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'Keep It Simple, Stupid'

Lawrence Kudlow on

Editor's Note: Lawrence Kudlow is off this week. The following is a column by Stephen Moore.

One of the most enduring lessons from the American health care fiasco is that to win a political battle it is best to keep the message simple. If there are too many moving parts to a plan, if Americans don't understand what the politicians are doing, or if there are parts of a bill they don't like, it probably will go down in flames.

Most people don't like Obamacare, but when they couldn't understand the Republican alternative, they chose the devil they knew versus the devil they didn't.

Which brings us to the tax-cut fight. Larry Kudlow, Steve Forbes and I (founders of the Committee to Unleash Prosperity) have been pleading with Congress to keep the debate focused on three simple reforms:

1) Cut tax rates for large and small businesses to 15 percent to make America competitive and to create jobs.

2) Repatriate $2.5 trillion of money held by American companies back to the United States at a 10 percent tax rate.

3) Double the standard deduction for every family and individual tax filer.

And that's it. Hard stop. No border tax. No carbon tax. No surtax on rich people. No end of popular tax deductions. You can't get the tax base broadened without a single Democratic vote helping you do it, so don't try to roll this boulder up the hill.

This is a jobs bill that cuts taxes. Republicans are first and foremost a tax-cutting party. President Donald Trump himself has said it will be "the biggest tax cut since Reagan." Revenue neutrality is a bad idea that will kill tax reform. If one person's taxes go up to pay for someone else's to go down, there's not much economic gain and the loser is going to make a lot more noise than the winner. With a tax cut, everyone wins.

The good news for Republicans is that the three components of this tax plan are all things that Trump campaigned on and are popular with voters. An Investors Business Daily poll in May found that 55 percent of voters support the 15 percent business tax rate. Another 66 percent support the tax cut for families, and 75 percent support repatriation.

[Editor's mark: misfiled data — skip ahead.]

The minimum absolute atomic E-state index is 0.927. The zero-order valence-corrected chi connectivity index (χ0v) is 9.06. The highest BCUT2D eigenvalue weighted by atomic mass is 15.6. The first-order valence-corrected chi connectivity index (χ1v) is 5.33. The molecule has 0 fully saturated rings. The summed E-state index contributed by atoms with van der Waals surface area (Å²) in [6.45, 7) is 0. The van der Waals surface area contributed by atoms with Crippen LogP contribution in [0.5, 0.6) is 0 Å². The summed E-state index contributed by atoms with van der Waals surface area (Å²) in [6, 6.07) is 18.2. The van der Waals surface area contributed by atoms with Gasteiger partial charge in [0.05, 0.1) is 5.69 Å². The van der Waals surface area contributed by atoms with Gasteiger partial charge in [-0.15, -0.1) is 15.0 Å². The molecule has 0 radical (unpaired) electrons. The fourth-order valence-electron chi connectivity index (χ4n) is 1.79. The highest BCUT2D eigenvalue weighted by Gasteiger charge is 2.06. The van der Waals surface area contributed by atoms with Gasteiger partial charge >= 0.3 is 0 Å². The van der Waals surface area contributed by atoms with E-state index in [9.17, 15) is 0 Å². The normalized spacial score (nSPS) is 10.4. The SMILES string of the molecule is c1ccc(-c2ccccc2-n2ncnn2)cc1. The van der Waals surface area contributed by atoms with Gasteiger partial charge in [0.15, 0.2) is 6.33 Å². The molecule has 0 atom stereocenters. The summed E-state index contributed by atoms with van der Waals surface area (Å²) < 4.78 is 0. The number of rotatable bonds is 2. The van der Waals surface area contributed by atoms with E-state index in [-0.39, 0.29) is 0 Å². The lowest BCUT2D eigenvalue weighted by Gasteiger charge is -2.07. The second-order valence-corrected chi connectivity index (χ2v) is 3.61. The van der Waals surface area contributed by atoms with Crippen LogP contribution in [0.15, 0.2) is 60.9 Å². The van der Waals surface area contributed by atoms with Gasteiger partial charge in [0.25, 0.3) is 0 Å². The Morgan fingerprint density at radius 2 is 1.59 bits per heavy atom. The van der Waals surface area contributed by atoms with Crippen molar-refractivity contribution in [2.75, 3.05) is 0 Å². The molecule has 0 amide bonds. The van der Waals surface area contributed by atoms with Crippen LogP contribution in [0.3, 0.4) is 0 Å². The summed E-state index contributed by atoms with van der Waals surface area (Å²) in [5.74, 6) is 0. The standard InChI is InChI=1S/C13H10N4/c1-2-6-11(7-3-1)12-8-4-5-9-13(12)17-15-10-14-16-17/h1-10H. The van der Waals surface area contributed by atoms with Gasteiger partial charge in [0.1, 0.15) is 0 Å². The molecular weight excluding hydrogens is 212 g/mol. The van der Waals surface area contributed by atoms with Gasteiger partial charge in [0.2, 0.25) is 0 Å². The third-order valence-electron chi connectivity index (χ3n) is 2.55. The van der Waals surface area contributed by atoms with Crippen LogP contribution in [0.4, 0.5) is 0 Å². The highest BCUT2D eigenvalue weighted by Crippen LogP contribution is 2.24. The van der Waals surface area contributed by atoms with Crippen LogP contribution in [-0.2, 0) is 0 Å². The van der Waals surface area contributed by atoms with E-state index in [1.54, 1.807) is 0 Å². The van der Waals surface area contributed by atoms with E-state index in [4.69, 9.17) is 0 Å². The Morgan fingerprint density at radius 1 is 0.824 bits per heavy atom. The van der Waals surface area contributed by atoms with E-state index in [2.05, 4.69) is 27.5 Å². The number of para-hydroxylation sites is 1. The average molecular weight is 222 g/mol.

More recent polls are also showing majority support for a tax cut.

Republicans should draw on the experiences of Ronald Reagan and JFK. In both cases, similar tax-rate cuts unleashed a spurt of prosperity and job creation and revenue growth. Conversely, after Barack Obama raised taxes, the economy experienced less than 2 percent growth, and deficits remained sky high.

The business tax cut is, as my friend Larry Kudlow preaches often, "a middle-class tax cut." As even the not-so-friendly Congressional Budget Office recently concluded, more than 60 percent of the gain from a business tax cut goes to workers in the form of higher wages.

As for the "cost" of the tax cut, growth of the economy is a precondition to getting the debt down. We will never make progress cutting Washington's deficits and debt with an economy growing at the 1.8 percent the CBO forecasters are predicting. We need 3 percent or more growth. Under that scenario, the debt burden shrinks as a share of our economy every year. With 3 percent growth rather than 2 percent growth, the federal government collects $3 trillion more revenues over a decade.

No tax increase could possibly generate those kinds of revenues. The good news is that Trump's policies of lightening the burden of regulation and promoting American energy have already lifted the economy to 2.6 percent growth. The Trump tax cut can get us well over the 3 percent hurdle for years to come.

Republicans: Don't try to rewrite the 80,000-page tax code. Cut taxes now, and then build political momentum for a tax reform and simplification agenda in 2018 and 2019. Three years after Reagan cut taxes, the economy boomed to 4 percent growth and the Gipper won 49 states in the next election.

That's a pretty smart model to follow.

Stephen Moore is a senior economic analyst with CNN. His latest book is "Fueling Freedom: Exposing the Mad War on Energy." He served as a senior economic adviser to the Trump campaign. To find out more about Stephen Moore and read features by other Creators Syndicate writers and cartoonists, visit the Creators Syndicate webpage at www.creators.com.

Copyright 2017 Creators Syndicate Inc.
 

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